This 75-Year-Old Fitfluencer Revealed Her Trick for Making Gym Workouts More Effective At Home

Joan MacDonald shared how she keeps her workouts challenging when she doesn't have access to all that equipment.

Photo: Luis Alvarez/Getty

Take one look at Joan MacDonald's Instagram and it becomes pretty obvious that the 75-year-old fitness icon loves a good weight training session. From safety bar box squats to dumbbell deadlifts, MacDonald's fitness journey has involved seemingly every weighted workout move in the books.But MacDonald also has a strategy for fitting in an effective and challenging workout when she doesn't have access to machines, and she's shared her philosophy with her followers. (

In a new Instagram post, the fitfluencer (aka @trainwithjoan) shared two videos of herself doing rows, an exercise that mainly targets the large back muscles (such as the lats and rhomboids) while also hitting the shoulders, biceps, and triceps. In the first video, MacDonald performs the exercise on a chest-supported row machine, an option that the average person likely wouldn't have access to at home. In the second clip, MacDonald performs a more at-home-friendly version of the exercise. This time, she sits on the ground, holding onto either end of a resistance band looped around her feet, and pulls the band back to performs the rows. (

In her caption, MacDonald explains that doing the rows with her medium-level, looped resistance band is still "hard," and that she'll typically adjust her rep scheme when she's using a band for resistance rather than weights for load. (FYI — you could also use a single, longer band with two ends, such as a TheraBand, and feel the same burn.)

"The key to making home workouts effective is to make sure you do as many reps as it takes to really exhaust your muscles," writes MacDonald. "I might do only 10 reps in the gym with heavy weight, but with bands and limited dumbbells I might do 16 or 20 reps. Basically I'll do as many reps as need to get a good burn." (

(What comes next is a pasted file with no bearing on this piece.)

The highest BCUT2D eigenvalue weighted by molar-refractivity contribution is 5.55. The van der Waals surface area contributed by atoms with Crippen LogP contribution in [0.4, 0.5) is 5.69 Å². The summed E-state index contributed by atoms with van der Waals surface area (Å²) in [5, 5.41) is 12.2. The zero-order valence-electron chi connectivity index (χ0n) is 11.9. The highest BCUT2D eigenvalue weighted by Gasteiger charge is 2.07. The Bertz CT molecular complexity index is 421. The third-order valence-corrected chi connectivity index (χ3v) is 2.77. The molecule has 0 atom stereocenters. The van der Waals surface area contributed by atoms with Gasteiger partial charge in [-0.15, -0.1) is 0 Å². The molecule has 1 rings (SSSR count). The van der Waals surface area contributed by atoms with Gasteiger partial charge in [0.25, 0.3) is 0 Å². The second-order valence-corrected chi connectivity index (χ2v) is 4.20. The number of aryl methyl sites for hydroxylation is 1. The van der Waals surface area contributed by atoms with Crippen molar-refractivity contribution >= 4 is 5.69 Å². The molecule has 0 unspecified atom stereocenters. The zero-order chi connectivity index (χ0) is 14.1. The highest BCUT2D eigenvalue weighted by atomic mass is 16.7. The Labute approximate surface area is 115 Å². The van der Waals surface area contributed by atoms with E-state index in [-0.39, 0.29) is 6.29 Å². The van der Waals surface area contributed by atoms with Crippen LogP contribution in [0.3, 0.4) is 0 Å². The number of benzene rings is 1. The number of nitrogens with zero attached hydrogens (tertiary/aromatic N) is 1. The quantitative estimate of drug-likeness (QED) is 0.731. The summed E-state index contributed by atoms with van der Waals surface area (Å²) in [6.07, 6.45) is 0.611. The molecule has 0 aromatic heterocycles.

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Medium Resistance Band

Gymshark Medium Resistance Band

And her strategy checks out. Yes, using a heavy weight for a low number of reps is ideal for increasing muscle mass and power. But it is possible to build muscle strength and endurance with just light resistance or bodyweight alone. Continuously challenging your muscles is key, but adding increasing amounts of weight isn't the only way to do so. When using lighter weight or none at all, you can increase the number of reps you perform — and/or decrease the time you rest between sets — to achieve similar results as you would in a gym with big equipment. MacDonald specified that she'll do as many reps as necessary until she feels "a good burn," which is in line with a popular training rule of thumb: If you don't feel like the last few reps are hard, it's time to increase your reps or add more weight.

Moving heavy things at the gym can feel amazing and can be helpful in reaching many fitness goals, no doubt. But as MacDonald demonstrates, it's also possible to fit in a challenging workout using simple and small tools right at home.

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